The Netherlands' oldest active stadium will soon see an expansion. Nothing too big, but more than enough for second league. At the same time Sparta Rotterdam have assured their supporters that the legendary 'castle' will not be touched.
Spart is the oldest professional football club of the Netherlands. Their stadium, nicknamed Het Kasteel (The Castle), is also the oldest existing ground, dating back to 1916. Since late 2018 the venue is once again entirely owned by the team, which acquired its last elements back from the city.
That step enabled work on expansion. And, though Sparta are still a second-league club and they're still in talks with the city over such step, in January the club has shown its supporters what would change in the near future.
We should note that vast majority of the stadium is relatively new, dating back to 1999. The 1916 part is limited only to the central section of the south stand, famous for its two castle-like towers. It's the new parts that are getting changed, Sparta went out of their way to assure everyone that the historical part is off limits.
What will change is the position of the field. Its entirety will be lowered in order to allow installation of two additional rows between current front row and the turf. Behind the backs of new front-row viewers the catering kiosks will be expanded, still enabling fans to order and watch the game at the same time.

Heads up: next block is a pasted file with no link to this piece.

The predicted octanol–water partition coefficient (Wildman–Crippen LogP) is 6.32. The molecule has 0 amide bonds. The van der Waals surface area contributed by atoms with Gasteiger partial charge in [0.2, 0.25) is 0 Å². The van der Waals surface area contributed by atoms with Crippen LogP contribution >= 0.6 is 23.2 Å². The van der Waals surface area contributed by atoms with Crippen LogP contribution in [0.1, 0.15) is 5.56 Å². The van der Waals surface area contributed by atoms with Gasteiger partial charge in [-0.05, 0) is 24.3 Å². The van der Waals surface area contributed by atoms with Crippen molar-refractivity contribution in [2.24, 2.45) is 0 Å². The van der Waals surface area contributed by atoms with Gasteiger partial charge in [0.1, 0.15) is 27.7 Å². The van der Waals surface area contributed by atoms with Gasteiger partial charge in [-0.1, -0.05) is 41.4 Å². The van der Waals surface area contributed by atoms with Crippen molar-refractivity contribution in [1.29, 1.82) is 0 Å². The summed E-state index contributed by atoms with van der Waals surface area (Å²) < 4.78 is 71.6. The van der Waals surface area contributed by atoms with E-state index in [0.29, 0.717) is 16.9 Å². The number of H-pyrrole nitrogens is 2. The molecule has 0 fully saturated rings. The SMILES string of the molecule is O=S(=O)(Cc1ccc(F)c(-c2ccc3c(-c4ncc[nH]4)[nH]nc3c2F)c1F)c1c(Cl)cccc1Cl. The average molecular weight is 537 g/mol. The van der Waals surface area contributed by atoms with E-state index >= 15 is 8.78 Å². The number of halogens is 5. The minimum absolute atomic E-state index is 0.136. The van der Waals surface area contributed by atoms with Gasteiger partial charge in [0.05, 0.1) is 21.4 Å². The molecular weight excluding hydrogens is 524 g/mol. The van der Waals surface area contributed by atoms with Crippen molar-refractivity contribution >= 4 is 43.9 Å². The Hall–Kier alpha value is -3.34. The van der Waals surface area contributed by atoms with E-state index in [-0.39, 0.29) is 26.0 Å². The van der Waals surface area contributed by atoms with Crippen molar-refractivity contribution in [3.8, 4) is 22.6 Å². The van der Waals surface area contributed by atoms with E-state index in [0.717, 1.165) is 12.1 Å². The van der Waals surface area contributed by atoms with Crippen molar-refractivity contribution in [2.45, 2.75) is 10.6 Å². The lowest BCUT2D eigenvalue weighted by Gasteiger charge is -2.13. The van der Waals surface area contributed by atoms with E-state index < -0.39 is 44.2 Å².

The two new rows will bring an increase of 1,100 seats. Additional 12 skyboxes should complete this round of expansion, bringing the total capacity to 12,500.
Boxes will come as part of the main building (north stand) expansion. Aside from the hospitality area's growth, the stadium will get an expanded media working area and new, vast lobby. The northern building will get a new glass facade, changing the stadium's secluded atmosphere by showing what goes on inside.
With these changes Het Kasteel should not only better suit the needs of Sparta, it's also expected to welcome tournament games of youth and women's national teams, for which the infrastructure is not sufficient at present.